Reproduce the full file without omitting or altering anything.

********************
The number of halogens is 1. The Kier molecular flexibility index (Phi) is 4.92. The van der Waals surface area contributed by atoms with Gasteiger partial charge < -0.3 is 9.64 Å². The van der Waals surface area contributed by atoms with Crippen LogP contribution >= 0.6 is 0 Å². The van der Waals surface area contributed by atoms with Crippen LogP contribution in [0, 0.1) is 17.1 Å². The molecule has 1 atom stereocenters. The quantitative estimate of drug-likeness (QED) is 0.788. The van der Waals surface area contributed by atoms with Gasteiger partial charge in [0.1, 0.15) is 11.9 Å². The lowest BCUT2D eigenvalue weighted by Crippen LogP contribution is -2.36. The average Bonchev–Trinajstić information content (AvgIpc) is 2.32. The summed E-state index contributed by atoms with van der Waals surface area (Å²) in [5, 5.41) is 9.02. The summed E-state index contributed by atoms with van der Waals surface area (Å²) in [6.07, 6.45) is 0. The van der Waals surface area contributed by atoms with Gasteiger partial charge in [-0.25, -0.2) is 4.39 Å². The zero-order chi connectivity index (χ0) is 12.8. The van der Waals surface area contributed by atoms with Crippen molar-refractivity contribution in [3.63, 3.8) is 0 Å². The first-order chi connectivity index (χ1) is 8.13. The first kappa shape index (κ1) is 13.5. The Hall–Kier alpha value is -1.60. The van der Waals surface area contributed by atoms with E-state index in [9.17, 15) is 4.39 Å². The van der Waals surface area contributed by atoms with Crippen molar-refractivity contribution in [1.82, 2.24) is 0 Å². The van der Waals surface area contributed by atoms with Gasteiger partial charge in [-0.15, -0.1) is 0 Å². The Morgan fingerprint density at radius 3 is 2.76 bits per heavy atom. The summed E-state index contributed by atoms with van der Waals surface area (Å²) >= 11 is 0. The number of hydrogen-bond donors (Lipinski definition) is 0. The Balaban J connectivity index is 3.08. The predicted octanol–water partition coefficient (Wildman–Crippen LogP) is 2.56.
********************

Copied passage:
The number of halogens is 1. The Kier molecular flexibility index (Phi) is 4.92. The van der Waals surface area contributed by atoms with Gasteiger partial charge < -0.3 is 9.64 Å². The van der Waals surface area contributed by atoms with Crippen LogP contribution >= 0.6 is 0 Å². The van der Waals surface area contributed by atoms with Crippen LogP contribution in [0, 0.1) is 17.1 Å². The molecule has 1 atom stereocenters. The quantitative estimate of drug-likeness (QED) is 0.788. The van der Waals surface area contributed by atoms with Gasteiger partial charge in [0.1, 0.15) is 11.9 Å². The lowest BCUT2D eigenvalue weighted by Crippen LogP contribution is -2.36. The average Bonchev–Trinajstić information content (AvgIpc) is 2.32. The summed E-state index contributed by atoms with van der Waals surface area (Å²) in [5, 5.41) is 9.02. The summed E-state index contributed by atoms with van der Waals surface area (Å²) in [6.07, 6.45) is 0. The van der Waals surface area contributed by atoms with Gasteiger partial charge in [-0.25, -0.2) is 4.39 Å². The zero-order chi connectivity index (χ0) is 12.8. The van der Waals surface area contributed by atoms with Crippen molar-refractivity contribution in [3.63, 3.8) is 0 Å². The first-order chi connectivity index (χ1) is 8.13. The first kappa shape index (κ1) is 13.5. The Hall–Kier alpha value is -1.60. The van der Waals surface area contributed by atoms with E-state index in [9.17, 15) is 4.39 Å². The van der Waals surface area contributed by atoms with Crippen molar-refractivity contribution in [1.82, 2.24) is 0 Å². The van der Waals surface area contributed by atoms with Gasteiger partial charge in [-0.15, -0.1) is 0 Å². The Morgan fingerprint density at radius 3 is 2.76 bits per heavy atom. The summed E-state index contributed by atoms with van der Waals surface area (Å²) >= 11 is 0. The number of hydrogen-bond donors (Lipinski definition) is 0. The Balaban J connectivity index is 3.08. The predicted octanol–water partition coefficient (Wildman–Crippen LogP) is 2.56.